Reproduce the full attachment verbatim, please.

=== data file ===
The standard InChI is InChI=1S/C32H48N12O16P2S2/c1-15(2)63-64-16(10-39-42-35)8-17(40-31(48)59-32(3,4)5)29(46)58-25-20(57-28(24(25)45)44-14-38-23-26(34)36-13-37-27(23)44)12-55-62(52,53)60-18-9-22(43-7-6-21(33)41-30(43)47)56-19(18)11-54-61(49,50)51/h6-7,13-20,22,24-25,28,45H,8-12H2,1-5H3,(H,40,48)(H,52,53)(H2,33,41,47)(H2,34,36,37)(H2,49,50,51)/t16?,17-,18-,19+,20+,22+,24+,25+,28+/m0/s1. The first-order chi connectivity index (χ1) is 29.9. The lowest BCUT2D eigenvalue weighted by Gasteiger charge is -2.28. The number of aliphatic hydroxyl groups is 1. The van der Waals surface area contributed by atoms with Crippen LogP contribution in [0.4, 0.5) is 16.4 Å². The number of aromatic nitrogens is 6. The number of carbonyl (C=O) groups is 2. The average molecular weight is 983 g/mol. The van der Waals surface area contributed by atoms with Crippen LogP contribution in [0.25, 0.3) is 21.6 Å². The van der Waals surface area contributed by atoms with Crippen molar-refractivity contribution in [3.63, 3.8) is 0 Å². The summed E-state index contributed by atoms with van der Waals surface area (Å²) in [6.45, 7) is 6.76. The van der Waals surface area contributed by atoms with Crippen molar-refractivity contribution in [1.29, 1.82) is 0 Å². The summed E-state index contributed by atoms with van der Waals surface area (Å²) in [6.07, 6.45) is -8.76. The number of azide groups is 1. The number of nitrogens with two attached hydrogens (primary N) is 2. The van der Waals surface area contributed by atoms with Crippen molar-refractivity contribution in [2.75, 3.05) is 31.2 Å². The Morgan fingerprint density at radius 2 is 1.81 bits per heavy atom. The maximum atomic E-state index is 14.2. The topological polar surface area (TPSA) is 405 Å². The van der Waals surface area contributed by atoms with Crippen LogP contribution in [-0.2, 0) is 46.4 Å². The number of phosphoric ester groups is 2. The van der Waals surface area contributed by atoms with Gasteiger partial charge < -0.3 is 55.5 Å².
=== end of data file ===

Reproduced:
The standard InChI is InChI=1S/C32H48N12O16P2S2/c1-15(2)63-64-16(10-39-42-35)8-17(40-31(48)59-32(3,4)5)29(46)58-25-20(57-28(24(25)45)44-14-38-23-26(34)36-13-37-27(23)44)12-55-62(52,53)60-18-9-22(43-7-6-21(33)41-30(43)47)56-19(18)11-54-61(49,50)51/h6-7,13-20,22,24-25,28,45H,8-12H2,1-5H3,(H,40,48)(H,52,53)(H2,33,41,47)(H2,34,36,37)(H2,49,50,51)/t16?,17-,18-,19+,20+,22+,24+,25+,28+/m0/s1. The first-order chi connectivity index (χ1) is 29.9. The lowest BCUT2D eigenvalue weighted by Gasteiger charge is -2.28. The number of aliphatic hydroxyl groups is 1. The van der Waals surface area contributed by atoms with Crippen LogP contribution in [0.4, 0.5) is 16.4 Å². The number of aromatic nitrogens is 6. The number of carbonyl (C=O) groups is 2. The average molecular weight is 983 g/mol. The van der Waals surface area contributed by atoms with Crippen LogP contribution in [0.25, 0.3) is 21.6 Å². The van der Waals surface area contributed by atoms with Crippen molar-refractivity contribution in [3.63, 3.8) is 0 Å². The summed E-state index contributed by atoms with van der Waals surface area (Å²) in [6.45, 7) is 6.76. The van der Waals surface area contributed by atoms with Crippen molar-refractivity contribution in [1.29, 1.82) is 0 Å². The summed E-state index contributed by atoms with van der Waals surface area (Å²) in [6.07, 6.45) is -8.76. The number of azide groups is 1. The number of nitrogens with two attached hydrogens (primary N) is 2. The van der Waals surface area contributed by atoms with Crippen molar-refractivity contribution in [2.75, 3.05) is 31.2 Å². The Morgan fingerprint density at radius 2 is 1.81 bits per heavy atom. The maximum atomic E-state index is 14.2. The topological polar surface area (TPSA) is 405 Å². The van der Waals surface area contributed by atoms with Crippen LogP contribution in [-0.2, 0) is 46.4 Å². The number of phosphoric ester groups is 2. The van der Waals surface area contributed by atoms with Gasteiger partial charge < -0.3 is 55.5 Å².